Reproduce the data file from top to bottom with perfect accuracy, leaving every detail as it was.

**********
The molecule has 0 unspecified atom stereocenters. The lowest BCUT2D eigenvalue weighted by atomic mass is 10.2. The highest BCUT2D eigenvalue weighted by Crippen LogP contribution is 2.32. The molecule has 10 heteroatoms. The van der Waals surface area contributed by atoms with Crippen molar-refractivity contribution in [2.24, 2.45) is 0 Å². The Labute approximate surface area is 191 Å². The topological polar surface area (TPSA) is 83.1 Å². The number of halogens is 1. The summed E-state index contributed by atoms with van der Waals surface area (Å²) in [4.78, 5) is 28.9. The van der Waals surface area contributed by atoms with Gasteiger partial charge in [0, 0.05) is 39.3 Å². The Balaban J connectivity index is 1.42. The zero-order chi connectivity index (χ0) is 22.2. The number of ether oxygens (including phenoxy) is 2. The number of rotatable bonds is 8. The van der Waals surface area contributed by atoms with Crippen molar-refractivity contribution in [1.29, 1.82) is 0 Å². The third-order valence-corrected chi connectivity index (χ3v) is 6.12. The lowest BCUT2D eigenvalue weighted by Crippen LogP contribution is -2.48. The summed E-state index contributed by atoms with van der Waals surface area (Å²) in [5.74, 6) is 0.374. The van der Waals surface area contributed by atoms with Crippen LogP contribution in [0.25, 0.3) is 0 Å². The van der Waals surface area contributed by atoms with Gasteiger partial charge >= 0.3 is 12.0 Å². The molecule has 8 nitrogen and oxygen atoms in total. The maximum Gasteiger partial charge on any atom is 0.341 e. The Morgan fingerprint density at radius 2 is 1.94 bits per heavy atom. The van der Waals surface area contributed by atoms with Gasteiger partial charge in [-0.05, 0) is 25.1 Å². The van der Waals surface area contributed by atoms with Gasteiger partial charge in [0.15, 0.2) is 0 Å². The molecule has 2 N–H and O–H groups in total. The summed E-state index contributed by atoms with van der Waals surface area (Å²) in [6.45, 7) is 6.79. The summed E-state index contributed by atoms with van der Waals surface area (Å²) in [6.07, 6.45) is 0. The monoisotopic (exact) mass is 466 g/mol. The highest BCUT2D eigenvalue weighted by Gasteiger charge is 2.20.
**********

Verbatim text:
The molecule has 0 unspecified atom stereocenters. The lowest BCUT2D eigenvalue weighted by atomic mass is 10.2. The highest BCUT2D eigenvalue weighted by Crippen LogP contribution is 2.32. The molecule has 10 heteroatoms. The van der Waals surface area contributed by atoms with Crippen molar-refractivity contribution in [2.24, 2.45) is 0 Å². The Labute approximate surface area is 191 Å². The topological polar surface area (TPSA) is 83.1 Å². The number of halogens is 1. The summed E-state index contributed by atoms with van der Waals surface area (Å²) in [4.78, 5) is 28.9. The van der Waals surface area contributed by atoms with Gasteiger partial charge in [0, 0.05) is 39.3 Å². The Balaban J connectivity index is 1.42. The zero-order chi connectivity index (χ0) is 22.2. The number of ether oxygens (including phenoxy) is 2. The number of rotatable bonds is 8. The van der Waals surface area contributed by atoms with Crippen molar-refractivity contribution in [1.29, 1.82) is 0 Å². The third-order valence-corrected chi connectivity index (χ3v) is 6.12. The lowest BCUT2D eigenvalue weighted by Crippen LogP contribution is -2.48. The summed E-state index contributed by atoms with van der Waals surface area (Å²) in [5.74, 6) is 0.374. The van der Waals surface area contributed by atoms with Crippen LogP contribution in [0.25, 0.3) is 0 Å². The van der Waals surface area contributed by atoms with Gasteiger partial charge >= 0.3 is 12.0 Å². The molecule has 8 nitrogen and oxygen atoms in total. The maximum Gasteiger partial charge on any atom is 0.341 e. The Morgan fingerprint density at radius 2 is 1.94 bits per heavy atom. The van der Waals surface area contributed by atoms with Gasteiger partial charge in [-0.05, 0) is 25.1 Å². The van der Waals surface area contributed by atoms with Gasteiger partial charge in [0.15, 0.2) is 0 Å². The molecule has 2 N–H and O–H groups in total. The summed E-state index contributed by atoms with van der Waals surface area (Å²) in [6.45, 7) is 6.79. The summed E-state index contributed by atoms with van der Waals surface area (Å²) in [6.07, 6.45) is 0. The monoisotopic (exact) mass is 466 g/mol. The highest BCUT2D eigenvalue weighted by Gasteiger charge is 2.20.